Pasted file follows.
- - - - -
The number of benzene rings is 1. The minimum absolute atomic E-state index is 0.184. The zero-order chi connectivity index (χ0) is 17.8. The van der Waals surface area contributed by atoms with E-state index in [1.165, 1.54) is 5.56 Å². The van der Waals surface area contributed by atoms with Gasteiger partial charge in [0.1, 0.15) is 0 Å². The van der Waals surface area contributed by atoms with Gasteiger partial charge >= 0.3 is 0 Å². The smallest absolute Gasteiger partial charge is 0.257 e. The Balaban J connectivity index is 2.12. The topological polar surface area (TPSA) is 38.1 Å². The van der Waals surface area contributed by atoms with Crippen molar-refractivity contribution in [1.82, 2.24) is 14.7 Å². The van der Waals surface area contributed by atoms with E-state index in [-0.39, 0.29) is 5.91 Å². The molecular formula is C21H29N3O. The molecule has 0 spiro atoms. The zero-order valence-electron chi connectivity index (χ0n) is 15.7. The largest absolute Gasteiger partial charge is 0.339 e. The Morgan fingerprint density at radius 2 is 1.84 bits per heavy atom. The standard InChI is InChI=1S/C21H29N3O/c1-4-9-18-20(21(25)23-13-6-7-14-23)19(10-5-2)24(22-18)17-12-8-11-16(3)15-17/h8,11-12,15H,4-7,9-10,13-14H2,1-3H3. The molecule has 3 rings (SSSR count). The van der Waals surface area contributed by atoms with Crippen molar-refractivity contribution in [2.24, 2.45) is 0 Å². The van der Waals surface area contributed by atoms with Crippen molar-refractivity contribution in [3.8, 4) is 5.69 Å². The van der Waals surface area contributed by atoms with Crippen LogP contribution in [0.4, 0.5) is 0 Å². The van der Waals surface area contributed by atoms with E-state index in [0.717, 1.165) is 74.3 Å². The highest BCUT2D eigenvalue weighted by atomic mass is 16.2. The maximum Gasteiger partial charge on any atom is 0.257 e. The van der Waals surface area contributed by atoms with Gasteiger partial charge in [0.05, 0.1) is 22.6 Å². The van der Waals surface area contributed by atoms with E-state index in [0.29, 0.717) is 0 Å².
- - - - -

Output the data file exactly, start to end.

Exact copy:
The number of benzene rings is 1. The minimum absolute atomic E-state index is 0.184. The zero-order chi connectivity index (χ0) is 17.8. The van der Waals surface area contributed by atoms with E-state index in [1.165, 1.54) is 5.56 Å². The van der Waals surface area contributed by atoms with Gasteiger partial charge in [0.1, 0.15) is 0 Å². The van der Waals surface area contributed by atoms with Gasteiger partial charge >= 0.3 is 0 Å². The smallest absolute Gasteiger partial charge is 0.257 e. The Balaban J connectivity index is 2.12. The topological polar surface area (TPSA) is 38.1 Å². The van der Waals surface area contributed by atoms with Crippen molar-refractivity contribution in [1.82, 2.24) is 14.7 Å². The van der Waals surface area contributed by atoms with E-state index in [-0.39, 0.29) is 5.91 Å². The molecular formula is C21H29N3O. The molecule has 0 spiro atoms. The zero-order valence-electron chi connectivity index (χ0n) is 15.7. The largest absolute Gasteiger partial charge is 0.339 e. The Morgan fingerprint density at radius 2 is 1.84 bits per heavy atom. The standard InChI is InChI=1S/C21H29N3O/c1-4-9-18-20(21(25)23-13-6-7-14-23)19(10-5-2)24(22-18)17-12-8-11-16(3)15-17/h8,11-12,15H,4-7,9-10,13-14H2,1-3H3. The molecule has 3 rings (SSSR count). The van der Waals surface area contributed by atoms with Crippen molar-refractivity contribution in [2.24, 2.45) is 0 Å². The van der Waals surface area contributed by atoms with Crippen molar-refractivity contribution in [3.8, 4) is 5.69 Å². The van der Waals surface area contributed by atoms with Crippen LogP contribution in [0.4, 0.5) is 0 Å². The van der Waals surface area contributed by atoms with E-state index in [0.717, 1.165) is 74.3 Å². The highest BCUT2D eigenvalue weighted by atomic mass is 16.2. The maximum Gasteiger partial charge on any atom is 0.257 e. The van der Waals surface area contributed by atoms with Gasteiger partial charge in [0.05, 0.1) is 22.6 Å². The van der Waals surface area contributed by atoms with E-state index in [0.29, 0.717) is 0 Å².